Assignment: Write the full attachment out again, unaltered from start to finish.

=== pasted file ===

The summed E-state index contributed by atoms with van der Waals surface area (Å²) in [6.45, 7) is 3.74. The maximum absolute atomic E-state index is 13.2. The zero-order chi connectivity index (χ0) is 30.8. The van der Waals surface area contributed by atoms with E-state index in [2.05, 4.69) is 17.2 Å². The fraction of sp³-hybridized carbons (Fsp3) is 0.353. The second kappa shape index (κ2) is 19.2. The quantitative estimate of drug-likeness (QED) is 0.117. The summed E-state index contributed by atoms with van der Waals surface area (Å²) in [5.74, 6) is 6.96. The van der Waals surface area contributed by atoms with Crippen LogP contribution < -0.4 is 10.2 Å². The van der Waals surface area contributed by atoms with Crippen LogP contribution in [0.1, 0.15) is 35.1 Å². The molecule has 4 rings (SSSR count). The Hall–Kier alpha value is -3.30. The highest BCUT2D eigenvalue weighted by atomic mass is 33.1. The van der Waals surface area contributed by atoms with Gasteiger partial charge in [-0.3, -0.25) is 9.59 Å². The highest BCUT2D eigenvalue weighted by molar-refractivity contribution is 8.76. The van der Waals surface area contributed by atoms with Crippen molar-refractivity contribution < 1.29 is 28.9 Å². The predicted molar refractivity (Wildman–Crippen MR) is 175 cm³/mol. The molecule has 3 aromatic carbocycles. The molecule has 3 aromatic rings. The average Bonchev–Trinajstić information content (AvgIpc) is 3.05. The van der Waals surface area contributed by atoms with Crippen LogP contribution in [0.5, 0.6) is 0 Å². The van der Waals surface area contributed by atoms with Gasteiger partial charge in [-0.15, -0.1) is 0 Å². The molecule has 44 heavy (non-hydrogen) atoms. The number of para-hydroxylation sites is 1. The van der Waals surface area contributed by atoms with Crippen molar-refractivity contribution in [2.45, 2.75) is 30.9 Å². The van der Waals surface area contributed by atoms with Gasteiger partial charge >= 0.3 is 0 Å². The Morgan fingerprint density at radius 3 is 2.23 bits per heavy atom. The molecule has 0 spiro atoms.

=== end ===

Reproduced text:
The summed E-state index contributed by atoms with van der Waals surface area (Å²) in [6.45, 7) is 3.74. The maximum absolute atomic E-state index is 13.2. The zero-order chi connectivity index (χ0) is 30.8. The van der Waals surface area contributed by atoms with E-state index in [2.05, 4.69) is 17.2 Å². The fraction of sp³-hybridized carbons (Fsp3) is 0.353. The second kappa shape index (κ2) is 19.2. The quantitative estimate of drug-likeness (QED) is 0.117. The summed E-state index contributed by atoms with van der Waals surface area (Å²) in [5.74, 6) is 6.96. The van der Waals surface area contributed by atoms with Crippen LogP contribution < -0.4 is 10.2 Å². The van der Waals surface area contributed by atoms with Crippen LogP contribution in [0.1, 0.15) is 35.1 Å². The molecule has 4 rings (SSSR count). The Hall–Kier alpha value is -3.30. The highest BCUT2D eigenvalue weighted by atomic mass is 33.1. The van der Waals surface area contributed by atoms with Gasteiger partial charge in [-0.3, -0.25) is 9.59 Å². The highest BCUT2D eigenvalue weighted by molar-refractivity contribution is 8.76. The van der Waals surface area contributed by atoms with Crippen molar-refractivity contribution < 1.29 is 28.9 Å². The predicted molar refractivity (Wildman–Crippen MR) is 175 cm³/mol. The molecule has 3 aromatic carbocycles. The molecule has 3 aromatic rings. The average Bonchev–Trinajstić information content (AvgIpc) is 3.05. The van der Waals surface area contributed by atoms with Crippen LogP contribution in [0.5, 0.6) is 0 Å². The van der Waals surface area contributed by atoms with Gasteiger partial charge in [-0.15, -0.1) is 0 Å². The molecule has 44 heavy (non-hydrogen) atoms. The number of para-hydroxylation sites is 1. The van der Waals surface area contributed by atoms with Crippen molar-refractivity contribution in [2.45, 2.75) is 30.9 Å². The van der Waals surface area contributed by atoms with Gasteiger partial charge >= 0.3 is 0 Å². The Morgan fingerprint density at radius 3 is 2.23 bits per heavy atom. The molecule has 0 spiro atoms.